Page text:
Blood drive honors Colin Seville

TigerVision

Story by Riley Roger, Co-Viewpoint Editor

Students at Texas High often reach out to help the Lifeshare Blood Donations Center, but this year Lifeshare is reaching out to Texas High.

“We are making changes to [try] to get the kids motivated,” Lifeshare representative Karen Siefert said, “and give them something other than just a T-shirt.”

Their incentive is to give away various prizes, such as oil changes, giftcards to Johnny Carinos and Cool Tanz, as well as a homecoming mum. In order to be eligible, students must donate blood during the blood drive Wednesday.

“I’m hoping, hoping and praying that we have a much bigger turnout, [and] that this will help draw the students in,” Siefert said. “Since it is homecoming, I thought that we needed to do something a little special. A little something for the kids that would help them and may offset some of the cost of homecoming.”

Blood is needed every two seconds, and about one in five people entering the hospital need blood. Most donated blood cells must be used within 42 days of collection. Blood is needed all the time and local high schools, like Texas High, can help. Local high schools account for approximately 25 percent of the annual blood collection, which has risen from 15 percent over the last few years.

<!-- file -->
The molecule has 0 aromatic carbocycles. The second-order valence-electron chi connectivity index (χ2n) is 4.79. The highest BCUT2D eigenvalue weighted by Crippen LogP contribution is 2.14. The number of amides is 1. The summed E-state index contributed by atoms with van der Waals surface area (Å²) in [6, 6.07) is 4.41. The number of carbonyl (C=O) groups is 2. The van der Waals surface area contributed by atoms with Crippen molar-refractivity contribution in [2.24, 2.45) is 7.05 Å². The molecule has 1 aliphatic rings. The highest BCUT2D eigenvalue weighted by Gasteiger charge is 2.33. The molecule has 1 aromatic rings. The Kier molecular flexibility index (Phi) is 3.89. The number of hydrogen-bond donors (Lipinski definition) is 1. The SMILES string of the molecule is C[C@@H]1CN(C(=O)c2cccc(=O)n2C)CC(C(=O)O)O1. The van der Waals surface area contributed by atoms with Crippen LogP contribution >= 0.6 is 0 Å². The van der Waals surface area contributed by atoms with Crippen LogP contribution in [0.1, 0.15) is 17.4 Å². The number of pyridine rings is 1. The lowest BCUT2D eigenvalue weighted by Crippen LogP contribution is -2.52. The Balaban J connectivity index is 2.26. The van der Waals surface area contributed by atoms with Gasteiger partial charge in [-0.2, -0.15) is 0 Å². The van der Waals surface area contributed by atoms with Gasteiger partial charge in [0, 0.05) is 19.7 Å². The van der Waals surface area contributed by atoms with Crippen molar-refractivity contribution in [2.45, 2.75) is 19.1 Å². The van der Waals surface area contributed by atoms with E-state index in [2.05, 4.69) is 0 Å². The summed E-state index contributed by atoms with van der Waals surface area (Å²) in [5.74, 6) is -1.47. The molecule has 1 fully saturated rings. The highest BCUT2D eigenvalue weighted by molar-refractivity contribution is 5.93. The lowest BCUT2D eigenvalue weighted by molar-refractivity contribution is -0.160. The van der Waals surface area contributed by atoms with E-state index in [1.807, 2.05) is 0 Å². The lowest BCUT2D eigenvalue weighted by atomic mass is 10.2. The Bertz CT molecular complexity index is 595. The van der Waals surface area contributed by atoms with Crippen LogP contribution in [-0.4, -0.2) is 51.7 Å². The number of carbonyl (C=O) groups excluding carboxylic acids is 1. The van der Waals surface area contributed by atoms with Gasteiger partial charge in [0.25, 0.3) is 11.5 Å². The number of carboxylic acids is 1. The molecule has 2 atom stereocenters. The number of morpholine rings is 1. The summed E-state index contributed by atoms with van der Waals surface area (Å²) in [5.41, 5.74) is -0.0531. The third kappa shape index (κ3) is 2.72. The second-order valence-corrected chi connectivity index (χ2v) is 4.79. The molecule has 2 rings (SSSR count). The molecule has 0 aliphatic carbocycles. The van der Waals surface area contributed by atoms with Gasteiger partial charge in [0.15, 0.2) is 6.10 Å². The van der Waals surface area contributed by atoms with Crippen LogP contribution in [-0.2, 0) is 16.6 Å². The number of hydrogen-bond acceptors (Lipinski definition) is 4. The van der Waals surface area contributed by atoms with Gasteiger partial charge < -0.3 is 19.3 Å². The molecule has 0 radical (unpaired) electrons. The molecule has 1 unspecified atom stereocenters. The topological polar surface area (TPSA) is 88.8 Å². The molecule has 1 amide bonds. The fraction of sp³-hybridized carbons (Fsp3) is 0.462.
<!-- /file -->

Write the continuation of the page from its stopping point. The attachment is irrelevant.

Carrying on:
The blood drive also has a special meaning this year. The drive is dedicated to art teacher Debbie Nicholas’s nephew, Colin Seville, who suffers from an AV, or Capillary, malformation. This condition has caused this nine-year-old to receive 15 blood transfusions since November 2011.  AV malformation is not a genetic condition and its causes are unknown. Colin’s condition causes bleeding from the intestinal tract and restricts his activity. Needless to say, the blood drive impacts many people’s lives and is one way high school students can give back to our community.

“The blood that we get from the high school is the majority of the blood that we get for the year. Without the high school students our hospitals would not have the blood for the people who need it,” Siefert said. “The high school students are the heroes of our community.”